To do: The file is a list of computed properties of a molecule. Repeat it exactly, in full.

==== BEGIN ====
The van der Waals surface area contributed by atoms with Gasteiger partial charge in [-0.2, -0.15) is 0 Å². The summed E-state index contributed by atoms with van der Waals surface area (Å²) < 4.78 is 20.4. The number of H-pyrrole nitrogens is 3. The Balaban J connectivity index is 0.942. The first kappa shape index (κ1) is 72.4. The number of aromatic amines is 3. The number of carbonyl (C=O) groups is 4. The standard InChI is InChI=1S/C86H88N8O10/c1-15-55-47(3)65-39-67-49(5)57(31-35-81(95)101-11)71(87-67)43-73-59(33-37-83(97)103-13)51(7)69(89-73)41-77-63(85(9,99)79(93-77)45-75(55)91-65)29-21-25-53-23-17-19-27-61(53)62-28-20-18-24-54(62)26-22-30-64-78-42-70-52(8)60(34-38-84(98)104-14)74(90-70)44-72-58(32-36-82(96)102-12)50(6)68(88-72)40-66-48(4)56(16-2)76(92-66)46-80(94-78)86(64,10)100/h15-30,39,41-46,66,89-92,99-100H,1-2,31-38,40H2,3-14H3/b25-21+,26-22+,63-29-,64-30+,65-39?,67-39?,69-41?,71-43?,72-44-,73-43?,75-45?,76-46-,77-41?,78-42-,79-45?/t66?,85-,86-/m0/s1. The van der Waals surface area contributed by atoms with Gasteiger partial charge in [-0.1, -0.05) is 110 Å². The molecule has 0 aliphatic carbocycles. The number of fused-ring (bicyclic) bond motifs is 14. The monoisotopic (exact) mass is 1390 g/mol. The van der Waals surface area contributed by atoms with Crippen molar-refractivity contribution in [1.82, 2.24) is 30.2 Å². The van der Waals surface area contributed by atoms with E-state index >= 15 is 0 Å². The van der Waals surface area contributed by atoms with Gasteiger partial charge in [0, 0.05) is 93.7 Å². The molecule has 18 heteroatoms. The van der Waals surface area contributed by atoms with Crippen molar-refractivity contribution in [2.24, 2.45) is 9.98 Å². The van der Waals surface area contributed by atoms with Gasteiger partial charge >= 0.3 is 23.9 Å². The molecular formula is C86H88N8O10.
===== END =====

The van der Waals surface area contributed by atoms with Gasteiger partial charge in [-0.2, -0.15) is 0 Å². The summed E-state index contributed by atoms with van der Waals surface area (Å²) < 4.78 is 20.4. The number of H-pyrrole nitrogens is 3. The Balaban J connectivity index is 0.942. The first kappa shape index (κ1) is 72.4. The number of aromatic amines is 3. The number of carbonyl (C=O) groups is 4. The standard InChI is InChI=1S/C86H88N8O10/c1-15-55-47(3)65-39-67-49(5)57(31-35-81(95)101-11)71(87-67)43-73-59(33-37-83(97)103-13)51(7)69(89-73)41-77-63(85(9,99)79(93-77)45-75(55)91-65)29-21-25-53-23-17-19-27-61(53)62-28-20-18-24-54(62)26-22-30-64-78-42-70-52(8)60(34-38-84(98)104-14)74(90-70)44-72-58(32-36-82(96)102-12)50(6)68(88-72)40-66-48(4)56(16-2)76(92-66)46-80(94-78)86(64,10)100/h15-30,39,41-46,66,89-92,99-100H,1-2,31-38,40H2,3-14H3/b25-21+,26-22+,63-29-,64-30+,65-39?,67-39?,69-41?,71-43?,72-44-,73-43?,75-45?,76-46-,77-41?,78-42-,79-45?/t66?,85-,86-/m0/s1. The van der Waals surface area contributed by atoms with Gasteiger partial charge in [-0.1, -0.05) is 110 Å². The molecule has 0 aliphatic carbocycles. The number of fused-ring (bicyclic) bond motifs is 14. The monoisotopic (exact) mass is 1390 g/mol. The van der Waals surface area contributed by atoms with Crippen molar-refractivity contribution in [1.82, 2.24) is 30.2 Å². The van der Waals surface area contributed by atoms with E-state index >= 15 is 0 Å². The van der Waals surface area contributed by atoms with Gasteiger partial charge in [0, 0.05) is 93.7 Å². The molecule has 18 heteroatoms. The van der Waals surface area contributed by atoms with Crippen molar-refractivity contribution in [2.24, 2.45) is 9.98 Å². The van der Waals surface area contributed by atoms with Gasteiger partial charge >= 0.3 is 23.9 Å². The molecular formula is C86H88N8O10.